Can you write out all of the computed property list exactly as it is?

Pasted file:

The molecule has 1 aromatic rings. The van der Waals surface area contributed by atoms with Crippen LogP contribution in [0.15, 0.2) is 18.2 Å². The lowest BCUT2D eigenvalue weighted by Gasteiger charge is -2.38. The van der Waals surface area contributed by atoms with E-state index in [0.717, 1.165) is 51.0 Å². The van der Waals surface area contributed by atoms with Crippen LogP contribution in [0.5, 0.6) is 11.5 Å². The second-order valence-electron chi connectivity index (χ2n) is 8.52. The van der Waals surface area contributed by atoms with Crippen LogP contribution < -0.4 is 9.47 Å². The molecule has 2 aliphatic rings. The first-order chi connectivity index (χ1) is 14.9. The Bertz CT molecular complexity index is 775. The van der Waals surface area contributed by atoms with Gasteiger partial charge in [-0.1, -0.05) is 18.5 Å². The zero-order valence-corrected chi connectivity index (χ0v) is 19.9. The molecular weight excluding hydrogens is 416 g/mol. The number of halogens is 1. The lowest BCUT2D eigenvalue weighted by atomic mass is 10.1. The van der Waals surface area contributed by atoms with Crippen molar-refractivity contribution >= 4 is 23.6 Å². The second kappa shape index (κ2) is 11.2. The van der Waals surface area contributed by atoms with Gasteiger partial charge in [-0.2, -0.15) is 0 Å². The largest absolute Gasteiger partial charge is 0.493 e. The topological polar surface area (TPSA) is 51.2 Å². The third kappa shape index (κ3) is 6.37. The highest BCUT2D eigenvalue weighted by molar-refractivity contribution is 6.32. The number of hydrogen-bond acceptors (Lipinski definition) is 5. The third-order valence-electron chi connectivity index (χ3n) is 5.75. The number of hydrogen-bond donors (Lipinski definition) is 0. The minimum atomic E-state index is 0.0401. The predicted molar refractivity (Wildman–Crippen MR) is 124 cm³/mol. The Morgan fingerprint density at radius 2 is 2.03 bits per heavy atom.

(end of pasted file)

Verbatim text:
The molecule has 1 aromatic rings. The van der Waals surface area contributed by atoms with Crippen LogP contribution in [0.15, 0.2) is 18.2 Å². The lowest BCUT2D eigenvalue weighted by Gasteiger charge is -2.38. The van der Waals surface area contributed by atoms with E-state index in [0.717, 1.165) is 51.0 Å². The van der Waals surface area contributed by atoms with Crippen LogP contribution in [0.5, 0.6) is 11.5 Å². The second-order valence-electron chi connectivity index (χ2n) is 8.52. The van der Waals surface area contributed by atoms with Crippen LogP contribution < -0.4 is 9.47 Å². The molecule has 2 aliphatic rings. The first-order chi connectivity index (χ1) is 14.9. The Bertz CT molecular complexity index is 775. The van der Waals surface area contributed by atoms with Gasteiger partial charge in [-0.1, -0.05) is 18.5 Å². The zero-order valence-corrected chi connectivity index (χ0v) is 19.9. The molecular weight excluding hydrogens is 416 g/mol. The number of halogens is 1. The lowest BCUT2D eigenvalue weighted by atomic mass is 10.1. The van der Waals surface area contributed by atoms with Crippen molar-refractivity contribution >= 4 is 23.6 Å². The second kappa shape index (κ2) is 11.2. The van der Waals surface area contributed by atoms with Gasteiger partial charge in [-0.2, -0.15) is 0 Å². The largest absolute Gasteiger partial charge is 0.493 e. The topological polar surface area (TPSA) is 51.2 Å². The third kappa shape index (κ3) is 6.37. The highest BCUT2D eigenvalue weighted by molar-refractivity contribution is 6.32. The number of hydrogen-bond acceptors (Lipinski definition) is 5. The third-order valence-electron chi connectivity index (χ3n) is 5.75. The number of hydrogen-bond donors (Lipinski definition) is 0. The minimum atomic E-state index is 0.0401. The predicted molar refractivity (Wildman–Crippen MR) is 124 cm³/mol. The Morgan fingerprint density at radius 2 is 2.03 bits per heavy atom.